Free to roam the apartment, the intruder made a beeline for Russell's study. Alpha had been inside the apartment before and had made a point of memorizing its layout. A sleek stainless steel desk occupied the center of the room. On it were three LCD monitors arrayed side by side. A far larger screen, some ninety-six inches across, hung from the wall directly opposite him.
Alpha directed a halogen beam beneath the desk. The computer's central processing unit sat on the floor at the rear of the foot well. There was no time to copy its contents, only to destroy it. Alpha slipped a handheld electronic device from the work bag and swiped it several times over Russell's CPU. The device delivered an immensely powerful electromagnetic pulse, obliterating all data.
Unfortunately, the information was also stored in a more permanent location: Robert Russell's estimable brain.
"He's pulling into the garage," announced the voice in the earpiece.
The time was 2:18 a.m. "Everything's a go," said Alpha. "Get lost."
"See you back at the fort."
On the desk was a web tablet, an all-in-one touch screen that controlled the apartment's automatic functions. With a touch Russell could turn on the television, open or close the curtains, or adjust the temperature. There was another, more interesting feature. If one hit the security button, the screen divided itself into quarters, each showing the view from one of the building's closed-circuit cameras. The top left quadrant showed Robert Russell leaving his car, an Aston Martin DB12. Russell appeared entering the basement foyer a moment later. A few seconds passed and he entered the bottom left quadrant, this time inside the elevator. At thirty, he was tall and lean, with a full head of tousled white-blond hair that drew looks wherever he went. He wore jeans, an open shirt, and a blazer. Somewhere in the past, he'd earned a black belt in Brazilian jujitsu. He was a dangerous man in every respect.
He stepped out of the elevator, and a moment later appeared in the final screen, standing inside his private alcove and pressing his pass key and thumb to the biometric lock.
Alpha walked into the kitchen and opened the freezer. On the top shelf were two bottles of vodka sheathed in ice rings. "áZubr—wka," read the labels. Polish vodka made from bison grass. The vodka tasted like warm velvet.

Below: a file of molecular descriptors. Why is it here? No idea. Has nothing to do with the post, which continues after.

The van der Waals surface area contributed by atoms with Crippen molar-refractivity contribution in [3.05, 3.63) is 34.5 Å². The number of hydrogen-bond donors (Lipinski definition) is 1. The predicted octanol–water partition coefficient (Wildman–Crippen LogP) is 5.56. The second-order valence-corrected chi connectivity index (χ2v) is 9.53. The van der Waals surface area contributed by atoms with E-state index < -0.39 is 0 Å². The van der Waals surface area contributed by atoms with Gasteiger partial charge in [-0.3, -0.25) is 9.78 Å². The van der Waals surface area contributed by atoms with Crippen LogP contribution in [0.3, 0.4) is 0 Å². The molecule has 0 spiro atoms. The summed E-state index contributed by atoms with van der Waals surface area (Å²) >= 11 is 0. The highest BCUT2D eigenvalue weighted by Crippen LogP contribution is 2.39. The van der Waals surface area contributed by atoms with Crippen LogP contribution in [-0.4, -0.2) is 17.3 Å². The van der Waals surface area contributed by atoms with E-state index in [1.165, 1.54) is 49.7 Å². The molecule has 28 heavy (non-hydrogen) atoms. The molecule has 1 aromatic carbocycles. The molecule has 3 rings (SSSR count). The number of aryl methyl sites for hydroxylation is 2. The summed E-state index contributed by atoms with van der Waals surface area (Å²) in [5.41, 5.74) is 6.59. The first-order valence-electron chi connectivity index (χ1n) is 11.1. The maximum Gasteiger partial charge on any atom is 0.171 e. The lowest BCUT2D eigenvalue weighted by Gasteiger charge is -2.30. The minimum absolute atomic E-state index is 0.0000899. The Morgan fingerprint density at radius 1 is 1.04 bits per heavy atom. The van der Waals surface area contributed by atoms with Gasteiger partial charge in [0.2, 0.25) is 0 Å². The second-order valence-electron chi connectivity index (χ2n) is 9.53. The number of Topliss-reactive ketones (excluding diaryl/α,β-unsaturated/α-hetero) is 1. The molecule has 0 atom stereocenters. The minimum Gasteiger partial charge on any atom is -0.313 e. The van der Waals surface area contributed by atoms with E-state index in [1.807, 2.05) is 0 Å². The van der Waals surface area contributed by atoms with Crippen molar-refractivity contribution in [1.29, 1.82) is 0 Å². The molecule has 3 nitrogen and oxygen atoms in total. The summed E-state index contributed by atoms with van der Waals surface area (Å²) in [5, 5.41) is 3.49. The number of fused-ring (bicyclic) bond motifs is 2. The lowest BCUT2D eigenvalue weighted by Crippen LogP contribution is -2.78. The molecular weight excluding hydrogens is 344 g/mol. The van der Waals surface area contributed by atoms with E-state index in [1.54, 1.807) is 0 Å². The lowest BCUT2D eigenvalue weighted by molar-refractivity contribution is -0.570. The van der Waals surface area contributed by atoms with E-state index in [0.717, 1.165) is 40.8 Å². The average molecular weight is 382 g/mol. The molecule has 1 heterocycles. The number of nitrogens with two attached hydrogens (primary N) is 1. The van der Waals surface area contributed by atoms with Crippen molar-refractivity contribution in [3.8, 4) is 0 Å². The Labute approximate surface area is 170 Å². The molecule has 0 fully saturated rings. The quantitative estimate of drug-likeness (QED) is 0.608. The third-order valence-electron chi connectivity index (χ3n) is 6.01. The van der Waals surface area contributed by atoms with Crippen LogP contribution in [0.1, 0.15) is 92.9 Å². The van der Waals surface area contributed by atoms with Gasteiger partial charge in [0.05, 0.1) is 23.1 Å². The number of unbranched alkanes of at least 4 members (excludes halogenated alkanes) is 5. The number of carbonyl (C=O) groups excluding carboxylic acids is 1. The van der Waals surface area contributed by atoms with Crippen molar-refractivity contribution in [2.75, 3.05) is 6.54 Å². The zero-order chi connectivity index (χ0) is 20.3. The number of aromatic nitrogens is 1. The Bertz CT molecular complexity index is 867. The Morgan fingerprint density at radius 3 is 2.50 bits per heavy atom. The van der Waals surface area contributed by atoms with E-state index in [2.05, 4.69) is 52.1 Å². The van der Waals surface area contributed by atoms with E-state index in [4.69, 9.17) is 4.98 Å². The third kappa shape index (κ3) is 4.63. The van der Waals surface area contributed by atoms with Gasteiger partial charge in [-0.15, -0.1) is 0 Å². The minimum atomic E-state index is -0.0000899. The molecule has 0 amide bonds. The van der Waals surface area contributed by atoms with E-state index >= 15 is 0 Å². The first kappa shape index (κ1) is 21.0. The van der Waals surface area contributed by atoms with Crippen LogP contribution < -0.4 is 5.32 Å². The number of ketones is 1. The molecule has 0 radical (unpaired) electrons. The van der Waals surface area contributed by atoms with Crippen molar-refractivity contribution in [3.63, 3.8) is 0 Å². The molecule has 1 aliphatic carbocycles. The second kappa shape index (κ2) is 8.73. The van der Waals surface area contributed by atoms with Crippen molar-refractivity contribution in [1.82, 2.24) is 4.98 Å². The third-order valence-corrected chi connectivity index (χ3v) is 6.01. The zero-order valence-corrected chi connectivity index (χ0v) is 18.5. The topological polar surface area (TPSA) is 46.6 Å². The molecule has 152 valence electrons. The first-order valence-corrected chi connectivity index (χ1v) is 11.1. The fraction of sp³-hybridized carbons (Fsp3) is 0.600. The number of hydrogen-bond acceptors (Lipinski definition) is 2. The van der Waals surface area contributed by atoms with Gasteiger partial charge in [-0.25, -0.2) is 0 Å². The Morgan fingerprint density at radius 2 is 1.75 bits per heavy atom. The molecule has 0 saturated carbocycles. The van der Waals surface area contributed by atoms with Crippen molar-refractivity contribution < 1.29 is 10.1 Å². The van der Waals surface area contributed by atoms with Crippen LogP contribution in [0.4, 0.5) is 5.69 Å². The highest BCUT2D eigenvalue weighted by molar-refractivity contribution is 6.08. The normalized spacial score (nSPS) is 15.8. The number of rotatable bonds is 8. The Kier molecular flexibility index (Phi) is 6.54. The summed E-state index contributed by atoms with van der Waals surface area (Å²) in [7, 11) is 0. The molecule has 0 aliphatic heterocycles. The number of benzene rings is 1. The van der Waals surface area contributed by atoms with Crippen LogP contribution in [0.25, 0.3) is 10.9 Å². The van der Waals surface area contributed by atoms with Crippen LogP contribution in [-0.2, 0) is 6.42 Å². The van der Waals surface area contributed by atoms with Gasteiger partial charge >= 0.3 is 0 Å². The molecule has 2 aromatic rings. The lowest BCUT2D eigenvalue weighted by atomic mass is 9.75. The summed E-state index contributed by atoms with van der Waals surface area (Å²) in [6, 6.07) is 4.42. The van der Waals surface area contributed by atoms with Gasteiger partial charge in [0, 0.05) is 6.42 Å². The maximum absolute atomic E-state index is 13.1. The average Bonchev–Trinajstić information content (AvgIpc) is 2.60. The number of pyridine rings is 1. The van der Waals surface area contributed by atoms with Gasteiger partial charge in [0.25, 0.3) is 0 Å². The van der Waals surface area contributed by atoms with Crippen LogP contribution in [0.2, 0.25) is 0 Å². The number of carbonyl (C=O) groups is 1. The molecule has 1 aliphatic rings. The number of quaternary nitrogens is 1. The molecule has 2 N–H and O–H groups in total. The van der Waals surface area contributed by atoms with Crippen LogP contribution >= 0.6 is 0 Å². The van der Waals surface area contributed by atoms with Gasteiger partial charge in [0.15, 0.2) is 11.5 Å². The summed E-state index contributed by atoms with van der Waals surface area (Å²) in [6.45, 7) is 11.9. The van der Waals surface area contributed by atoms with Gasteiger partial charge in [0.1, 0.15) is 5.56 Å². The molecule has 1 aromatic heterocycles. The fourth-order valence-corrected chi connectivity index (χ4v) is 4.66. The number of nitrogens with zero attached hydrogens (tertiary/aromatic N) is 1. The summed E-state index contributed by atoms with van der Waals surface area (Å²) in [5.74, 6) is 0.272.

The tumblers to the front door slid back. Robert Russell's heels clicked on the marble floor. The trespasser took off the balaclava, unzipped the jumpsuit, and waited. The disguise was no longer needed. It was essential that Russell not be frightened. His keychain held a panic button that activated the alarm.
Russell walked into the kitchen. "Jesus, you scared the hell out of me," he exclaimed.
"Hello, Robbie. Care for a drink?"
Russell's smile faded rapidly as the facts arranged themselves in his razor-sharp mind. "Actually, just how the hell did you get in here?"
He had barely finished the words when the trespasser, operational designation Alpha, brought the bottle of vodka and its ice sheath down on his skull. Russell collapsed to all fours, the keychain skittering across the floor. The blow left him stunned but not unconscious. Before he could call out, Alpha straddled him, grasped his jaw in one hand, his hair in the other, and wrenched his head violently to the left.
Russell's neck snapped like a rotted branch. He fell limp to the floor.
It took all of Alpha's strength to drag the body across the living room and onto the balcony. Alpha flung his arms over the railing, then grasped Russell's legs, hefted the dead weight, and rolled the body over.
She did not wait to see Lord Robert Henley Russell strike the granite stairs 35 meters below.
Kenya Airways Flight 99 inbound from Nairobi touched down at London Heathrow Airport at 0611 British Summer Time. The manifest listed 280 passengers and 16 crew aboard the Airbus A340. In fact, the number was well over 300, with a dozen infants piled on their mothers' laps and a handful of standbys clambering into the fold-down seats meant for flight attendants.